The chorizo rice in Imbiss, a meat-focused restaurant in Mumbai, is a best-selling dish there.
People can’t seem to get enough of this quail egg topped rice which is bursting with the spicy flavours of chorizo. The folks at Imbiss seemed to have struck a winning formula with its chorizo rice. Imbiss has a small outlet in Bandra in Mumbai and a bigger one in Colaba.
I remembered the chorizo rice of Imbiss when I tried the chorizo pulao at Farzi Café in Gurgaon’s Cyber City. Chef Saurabh of Farzi has cleverly used this piquant cured meat from Europe in a traditional Indian pulao to come up with a dish that tickles the Indian palate and offers a fresh take on the classic pulao.
In fact Goan choriz pulao is a staple dish for the Catholic community of Goa. Locally made Goan sausage, more sour and heaty than European choriz, is used in the Goan version of the pulao. Chef Saurabh says that he doesn’t use Goan sausage at Farzi because of sourcing problems.
This didn’t stop Chef Manu Chandra of Monkey Bar though. He gets his stock of Goan sausage from Goa and offers traditional Goan sausage pao (buns) and sausage pot rice in his Monkey Bar Gastro Pubs in Bangalore, Delhi and now Mumbai.
You do get Goan sausage fairly easily in Catholic-run cold storages in places like Bandra and Wadala in Mumbai.
However, Anil Kably, owner of the Bagel Shop in Bandra, sources his Goan sausage from Goa at a place which he discovered during a music festival in Goa. He offers a cream cheese with chorizo (Goan sausage) bagel at the Bagel Shop which is a must try. Toning down the flavours with cream cheese means that even foreigners can handle this spicy meat with aplomb says Anil.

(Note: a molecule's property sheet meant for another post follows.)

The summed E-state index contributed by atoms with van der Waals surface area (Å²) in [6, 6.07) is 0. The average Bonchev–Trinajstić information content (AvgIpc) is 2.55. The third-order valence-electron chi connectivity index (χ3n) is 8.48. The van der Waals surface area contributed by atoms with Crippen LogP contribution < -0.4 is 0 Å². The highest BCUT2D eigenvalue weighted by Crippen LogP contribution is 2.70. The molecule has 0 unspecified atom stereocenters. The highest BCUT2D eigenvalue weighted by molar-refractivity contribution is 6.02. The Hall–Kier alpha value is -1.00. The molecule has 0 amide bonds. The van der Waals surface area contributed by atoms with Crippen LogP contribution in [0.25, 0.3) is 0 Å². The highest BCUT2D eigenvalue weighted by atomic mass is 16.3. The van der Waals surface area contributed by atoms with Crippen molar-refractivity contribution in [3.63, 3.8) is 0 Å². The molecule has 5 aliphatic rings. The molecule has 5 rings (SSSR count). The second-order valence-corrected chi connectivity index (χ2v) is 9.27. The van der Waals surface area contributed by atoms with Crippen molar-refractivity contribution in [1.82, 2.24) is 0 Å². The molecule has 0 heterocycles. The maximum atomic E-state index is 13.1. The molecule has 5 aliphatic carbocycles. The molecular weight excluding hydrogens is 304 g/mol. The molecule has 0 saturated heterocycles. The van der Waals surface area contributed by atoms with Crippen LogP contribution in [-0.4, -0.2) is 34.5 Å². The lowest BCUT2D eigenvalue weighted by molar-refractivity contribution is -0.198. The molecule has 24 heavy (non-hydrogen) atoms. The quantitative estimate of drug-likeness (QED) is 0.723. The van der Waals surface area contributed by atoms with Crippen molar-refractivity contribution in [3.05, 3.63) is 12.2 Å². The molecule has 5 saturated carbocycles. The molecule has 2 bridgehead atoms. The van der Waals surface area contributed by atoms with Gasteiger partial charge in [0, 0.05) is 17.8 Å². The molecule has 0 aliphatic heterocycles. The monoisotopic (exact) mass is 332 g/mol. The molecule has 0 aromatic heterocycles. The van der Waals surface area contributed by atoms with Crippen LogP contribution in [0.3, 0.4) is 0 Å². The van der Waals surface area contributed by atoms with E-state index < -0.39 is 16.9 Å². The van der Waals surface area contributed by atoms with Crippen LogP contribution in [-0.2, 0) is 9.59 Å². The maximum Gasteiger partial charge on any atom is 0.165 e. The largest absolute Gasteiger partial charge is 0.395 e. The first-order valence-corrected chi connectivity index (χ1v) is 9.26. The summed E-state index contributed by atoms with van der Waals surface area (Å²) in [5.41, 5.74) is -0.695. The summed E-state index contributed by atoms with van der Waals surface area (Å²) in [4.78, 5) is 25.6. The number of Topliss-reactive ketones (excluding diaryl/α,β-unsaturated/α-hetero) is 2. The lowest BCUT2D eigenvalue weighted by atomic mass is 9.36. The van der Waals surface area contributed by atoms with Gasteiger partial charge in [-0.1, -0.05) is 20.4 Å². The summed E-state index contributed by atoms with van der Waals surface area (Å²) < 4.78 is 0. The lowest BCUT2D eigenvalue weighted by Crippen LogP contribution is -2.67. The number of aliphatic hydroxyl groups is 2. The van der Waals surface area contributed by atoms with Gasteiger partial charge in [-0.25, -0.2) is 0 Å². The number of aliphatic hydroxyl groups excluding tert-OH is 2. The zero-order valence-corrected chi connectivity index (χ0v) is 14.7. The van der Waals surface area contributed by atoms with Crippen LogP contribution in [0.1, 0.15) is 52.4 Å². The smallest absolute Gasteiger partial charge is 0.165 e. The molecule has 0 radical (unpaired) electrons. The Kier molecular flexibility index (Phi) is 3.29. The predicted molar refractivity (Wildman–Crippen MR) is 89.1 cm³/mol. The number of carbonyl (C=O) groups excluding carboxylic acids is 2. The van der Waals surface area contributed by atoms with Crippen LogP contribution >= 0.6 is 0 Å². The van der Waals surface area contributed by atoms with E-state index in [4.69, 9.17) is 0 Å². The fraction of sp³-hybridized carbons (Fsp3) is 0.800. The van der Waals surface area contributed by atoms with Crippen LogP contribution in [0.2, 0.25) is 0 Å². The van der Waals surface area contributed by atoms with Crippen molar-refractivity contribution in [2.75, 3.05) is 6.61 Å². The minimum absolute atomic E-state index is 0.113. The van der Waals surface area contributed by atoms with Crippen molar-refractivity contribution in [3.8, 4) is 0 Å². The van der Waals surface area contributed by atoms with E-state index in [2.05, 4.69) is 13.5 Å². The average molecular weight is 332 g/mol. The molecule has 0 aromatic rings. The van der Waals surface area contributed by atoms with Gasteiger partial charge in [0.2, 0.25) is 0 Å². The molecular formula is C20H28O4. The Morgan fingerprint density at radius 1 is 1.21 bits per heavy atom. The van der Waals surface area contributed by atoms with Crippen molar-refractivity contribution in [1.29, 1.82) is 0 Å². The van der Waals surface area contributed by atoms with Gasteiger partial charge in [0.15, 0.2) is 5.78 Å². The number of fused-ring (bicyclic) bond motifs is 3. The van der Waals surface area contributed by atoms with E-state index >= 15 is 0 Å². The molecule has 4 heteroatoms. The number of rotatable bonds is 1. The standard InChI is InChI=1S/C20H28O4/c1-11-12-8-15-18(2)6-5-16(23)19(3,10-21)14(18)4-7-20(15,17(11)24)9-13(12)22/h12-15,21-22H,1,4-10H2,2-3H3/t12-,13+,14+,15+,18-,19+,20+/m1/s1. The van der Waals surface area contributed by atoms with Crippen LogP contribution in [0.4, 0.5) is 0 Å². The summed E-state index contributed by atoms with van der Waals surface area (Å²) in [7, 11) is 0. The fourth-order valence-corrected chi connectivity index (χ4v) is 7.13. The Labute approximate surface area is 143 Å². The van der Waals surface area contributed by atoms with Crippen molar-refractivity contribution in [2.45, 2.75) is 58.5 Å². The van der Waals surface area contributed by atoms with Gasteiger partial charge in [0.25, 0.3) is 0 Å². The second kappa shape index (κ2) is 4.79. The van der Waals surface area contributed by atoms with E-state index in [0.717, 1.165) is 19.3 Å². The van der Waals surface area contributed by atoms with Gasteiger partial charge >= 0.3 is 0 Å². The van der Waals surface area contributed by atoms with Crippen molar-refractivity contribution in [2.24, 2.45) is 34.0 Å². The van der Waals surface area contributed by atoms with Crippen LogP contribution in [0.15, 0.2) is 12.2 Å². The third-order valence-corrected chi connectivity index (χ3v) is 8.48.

Smoke House Deli has introduced a Goan sausage and potato sandwich which is delectable and which can even be had with multi-grain bread which helps ease one’s conscience. They also have a very nice starter called chorizo picante made with Spanish chorizo tossed with potato cubes.
While Goan sausages are popular, Chef Aloysious of Bandra’s Villa Vandre, offers something that he calls ‘East Indian sausages’. This East Indian chef makes the sausages himself. He says that East Indian sausages are not the same as Goan sausages as they are less spicy and less fatty. He serves the sausages on a bed of mash and tops it with a fried egg. Possibly influenced by the Parsi side of his wife’s family!
Wonder what’s next on the chorizo experimentation stakes.
Photo credit: Monkey Bar
Kalyan Karmakar authors the popular award winning blog, Finely Chopped and is an authority on the food of Mumbai. His extensive knowledge of the city's food scene has been featured in publications such as Femina, Mumbai Mirror and BCC Good Food. He was one of the founding critics of EazyDiner's Mumbai team.
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